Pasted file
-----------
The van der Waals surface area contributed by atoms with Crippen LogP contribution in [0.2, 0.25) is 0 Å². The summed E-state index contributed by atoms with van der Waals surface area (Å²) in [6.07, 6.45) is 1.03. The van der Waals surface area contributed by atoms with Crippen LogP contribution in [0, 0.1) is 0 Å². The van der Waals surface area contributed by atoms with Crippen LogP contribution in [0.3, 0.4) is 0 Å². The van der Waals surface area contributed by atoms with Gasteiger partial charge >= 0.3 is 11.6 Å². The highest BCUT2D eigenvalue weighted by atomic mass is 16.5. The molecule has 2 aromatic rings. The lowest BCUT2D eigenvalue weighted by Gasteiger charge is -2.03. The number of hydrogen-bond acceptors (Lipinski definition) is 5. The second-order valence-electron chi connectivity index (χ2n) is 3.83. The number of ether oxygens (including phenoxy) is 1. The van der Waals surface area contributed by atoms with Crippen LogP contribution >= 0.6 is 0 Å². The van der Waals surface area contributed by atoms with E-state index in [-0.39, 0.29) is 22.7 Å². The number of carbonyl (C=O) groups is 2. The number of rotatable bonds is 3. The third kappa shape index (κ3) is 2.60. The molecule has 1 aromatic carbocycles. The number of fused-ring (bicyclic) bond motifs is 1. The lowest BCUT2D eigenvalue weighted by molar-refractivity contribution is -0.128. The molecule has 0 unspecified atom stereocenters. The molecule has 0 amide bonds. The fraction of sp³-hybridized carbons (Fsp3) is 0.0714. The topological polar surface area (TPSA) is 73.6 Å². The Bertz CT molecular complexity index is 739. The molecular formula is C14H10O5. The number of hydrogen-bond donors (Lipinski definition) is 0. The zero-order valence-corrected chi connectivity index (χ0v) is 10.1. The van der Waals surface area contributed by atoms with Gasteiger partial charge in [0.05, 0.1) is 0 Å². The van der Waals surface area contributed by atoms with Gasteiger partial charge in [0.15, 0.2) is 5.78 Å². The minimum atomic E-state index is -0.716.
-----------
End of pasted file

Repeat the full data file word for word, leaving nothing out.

The van der Waals surface area contributed by atoms with Crippen LogP contribution in [0.2, 0.25) is 0 Å². The summed E-state index contributed by atoms with van der Waals surface area (Å²) in [6.07, 6.45) is 1.03. The van der Waals surface area contributed by atoms with Crippen LogP contribution in [0, 0.1) is 0 Å². The van der Waals surface area contributed by atoms with Crippen LogP contribution in [0.3, 0.4) is 0 Å². The van der Waals surface area contributed by atoms with Gasteiger partial charge >= 0.3 is 11.6 Å². The highest BCUT2D eigenvalue weighted by atomic mass is 16.5. The molecule has 2 aromatic rings. The lowest BCUT2D eigenvalue weighted by Gasteiger charge is -2.03. The number of hydrogen-bond acceptors (Lipinski definition) is 5. The second-order valence-electron chi connectivity index (χ2n) is 3.83. The number of ether oxygens (including phenoxy) is 1. The van der Waals surface area contributed by atoms with Crippen LogP contribution >= 0.6 is 0 Å². The van der Waals surface area contributed by atoms with E-state index in [-0.39, 0.29) is 22.7 Å². The number of carbonyl (C=O) groups is 2. The number of rotatable bonds is 3. The third kappa shape index (κ3) is 2.60. The molecule has 1 aromatic carbocycles. The number of fused-ring (bicyclic) bond motifs is 1. The lowest BCUT2D eigenvalue weighted by molar-refractivity contribution is -0.128. The molecule has 0 unspecified atom stereocenters. The molecule has 0 amide bonds. The fraction of sp³-hybridized carbons (Fsp3) is 0.0714. The topological polar surface area (TPSA) is 73.6 Å². The Bertz CT molecular complexity index is 739. The molecular formula is C14H10O5. The number of hydrogen-bond donors (Lipinski definition) is 0. The zero-order valence-corrected chi connectivity index (χ0v) is 10.1. The van der Waals surface area contributed by atoms with Gasteiger partial charge in [0.05, 0.1) is 0 Å². The van der Waals surface area contributed by atoms with Gasteiger partial charge in [0.15, 0.2) is 5.78 Å². The minimum atomic E-state index is -0.716.